Deadly Rainstorms Swell Chinese Rivers, Force Evacuations

Deadly Rainstorms Swell Chinese Rivers, Force Evacuations

BEIJING, China, July 27, 2010 (ENS) – At least 333 people have been killed in rainstorms and floods across China since July 14 while 300 others are still missing, the Ministry of Civil Affairs said Tuesday, and more monsoon rainstorms are on the way.

Between now and Thursday, a new round of downpours is expected to hit parts of southern China, with a maximum rainfall of 150 mm (six inches), the China Meteorological Administration forecast.

Ships’ passage through the Yangtze River’s Three Gorges Dam was suspended Tuesday for the second time this month as engineers at the dam dealt with another surge of flood waters.

This morning continuous heavy rains caused flood flows caused the swollen river to peak at 56,000 cubic meters per second, the second greatest peak flood this year, engineers with the dam told the state news service Xinhua.

More than 100 vessels are waiting either side of the dam.

Shipping services were first suspended on July 19 for the first peak flow of the year on July 20, when water flow rates reached 70,000 cubic meters per second. That flow rate was more than that of the 1998 floods that killed 4,150 people. It was also the highest flow rate since the dam became fully operational in 2009. The dam reopened to vessel traffic on July 22, two days after the peak flow.

Some of the country’s other major rivers are also flowing above their warning levels, including the Jialing River, Hanjiang River and Huaihe River, the Yangtze River Flood Control Office said in a statement.

Flooded streets make life difficult for residents of central China’s cities. July 26, 2010. (Photo courtesy China Meteorological Administration)

The water flow into the Danjiangkou Reservoir from the Hanjiang River, a tributary of the Yangtze River, in the northern part of Hubei province, peaked at a rate of 34,100 cubic meters per second on Sunday, the highest in almost three decades, according to local disaster relief officials.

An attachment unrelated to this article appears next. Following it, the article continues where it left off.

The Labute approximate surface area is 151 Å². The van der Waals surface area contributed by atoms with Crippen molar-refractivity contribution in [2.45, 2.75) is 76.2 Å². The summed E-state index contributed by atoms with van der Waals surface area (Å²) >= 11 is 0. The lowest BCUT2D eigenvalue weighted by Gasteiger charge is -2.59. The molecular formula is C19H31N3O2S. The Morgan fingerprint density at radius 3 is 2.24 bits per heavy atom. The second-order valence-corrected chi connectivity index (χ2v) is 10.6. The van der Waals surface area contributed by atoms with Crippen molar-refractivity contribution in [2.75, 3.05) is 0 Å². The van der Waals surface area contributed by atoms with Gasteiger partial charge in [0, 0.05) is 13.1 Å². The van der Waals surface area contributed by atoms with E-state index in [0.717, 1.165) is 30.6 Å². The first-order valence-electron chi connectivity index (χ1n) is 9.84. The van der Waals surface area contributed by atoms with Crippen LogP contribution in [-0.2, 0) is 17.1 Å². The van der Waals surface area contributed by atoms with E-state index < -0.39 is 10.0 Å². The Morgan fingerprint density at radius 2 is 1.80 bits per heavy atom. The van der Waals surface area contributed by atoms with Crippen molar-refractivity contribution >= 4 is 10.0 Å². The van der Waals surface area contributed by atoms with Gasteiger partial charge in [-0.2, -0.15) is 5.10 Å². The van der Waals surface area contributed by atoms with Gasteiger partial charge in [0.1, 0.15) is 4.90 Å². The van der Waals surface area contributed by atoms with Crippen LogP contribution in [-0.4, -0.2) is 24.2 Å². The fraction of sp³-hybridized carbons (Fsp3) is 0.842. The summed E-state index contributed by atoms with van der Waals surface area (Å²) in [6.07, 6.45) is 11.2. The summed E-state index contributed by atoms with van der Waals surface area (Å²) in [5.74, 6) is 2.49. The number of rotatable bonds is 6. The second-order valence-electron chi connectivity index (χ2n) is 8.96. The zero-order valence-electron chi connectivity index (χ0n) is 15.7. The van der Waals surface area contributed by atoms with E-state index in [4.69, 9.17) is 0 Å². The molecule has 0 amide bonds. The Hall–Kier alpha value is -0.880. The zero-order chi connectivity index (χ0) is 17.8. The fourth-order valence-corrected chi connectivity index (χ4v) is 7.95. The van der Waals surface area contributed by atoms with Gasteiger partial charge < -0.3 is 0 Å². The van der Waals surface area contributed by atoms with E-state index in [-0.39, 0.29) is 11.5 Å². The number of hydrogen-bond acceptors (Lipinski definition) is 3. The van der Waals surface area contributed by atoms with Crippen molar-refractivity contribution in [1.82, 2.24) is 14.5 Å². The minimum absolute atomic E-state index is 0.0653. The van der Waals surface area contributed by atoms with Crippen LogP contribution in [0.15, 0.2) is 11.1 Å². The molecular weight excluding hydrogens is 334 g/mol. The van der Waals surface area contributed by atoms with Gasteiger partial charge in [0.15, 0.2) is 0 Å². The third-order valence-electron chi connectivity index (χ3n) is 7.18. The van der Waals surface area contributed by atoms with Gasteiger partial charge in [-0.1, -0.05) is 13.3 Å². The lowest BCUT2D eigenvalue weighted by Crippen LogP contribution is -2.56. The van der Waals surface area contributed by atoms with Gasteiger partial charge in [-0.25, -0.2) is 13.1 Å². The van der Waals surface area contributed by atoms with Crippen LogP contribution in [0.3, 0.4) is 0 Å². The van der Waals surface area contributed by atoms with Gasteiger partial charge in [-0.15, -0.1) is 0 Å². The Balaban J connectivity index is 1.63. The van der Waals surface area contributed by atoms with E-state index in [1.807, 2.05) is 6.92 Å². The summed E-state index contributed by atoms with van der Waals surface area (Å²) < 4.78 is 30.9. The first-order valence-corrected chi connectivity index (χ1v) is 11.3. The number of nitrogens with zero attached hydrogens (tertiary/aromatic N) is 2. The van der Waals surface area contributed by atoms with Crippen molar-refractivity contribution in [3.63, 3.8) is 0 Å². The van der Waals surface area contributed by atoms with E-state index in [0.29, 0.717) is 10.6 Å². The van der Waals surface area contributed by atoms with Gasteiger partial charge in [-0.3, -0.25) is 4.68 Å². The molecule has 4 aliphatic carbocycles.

Chinese officials evacuated more than 100,000 people as the river burst its banks.

Near Wuhan, the capital city of central China’s Hubei Province, the continuous rains had doubled the water area of Danjiangkou Reservoir and increased the Hanjiang River’s width by 10 percent, said an official of the Wuhan climate center of the Hubei Meteorology Bureau on Tuesday.

The water area of the reservoir reached 611.6 square kilometers, up 55.4 percent from July’s previous greatest area of 393.6 square kilometers, the official said.

The Danjiangkou Reservoir this week began to reduce its water discharge rate to lessen the impact of the flood downstream, said an official of the Danjiangkou Water Resources Administration.

Water levels on the Hanjiang River have been above the danger level for seven days, said an official in the hydrology bureau of the Changjiang Water Resources Commission.

One of the largest reservoirs in Asia, the Danjiangkou Reservoir buffered the Yangtze floods which peaked July 19, when the water flow rate reached 27,500 cubic meter per second, said Liu Song, deputy director of the reservoir dispatch center of Hanjiang River Corporation.

The reservoir reduced the burden on the Three Gorges Dam, Liu said. “Without the Danjiangkou Reservoir, the situation would be much more severe and the flood would have caused many more losses,” he said.

China has been dealing with severe flooding this year, with at least 1,250 people killed or missing.

The latest statistics released Monday by the Office of Flood Control and Drought Relief Headquarters show floods in China this year have left 823 people dead and 437 missing, with economic losses of 154 billion yuan (US$22.6 billion).

Copyright Environment News Service (ENS) 2010. All rights reserved.

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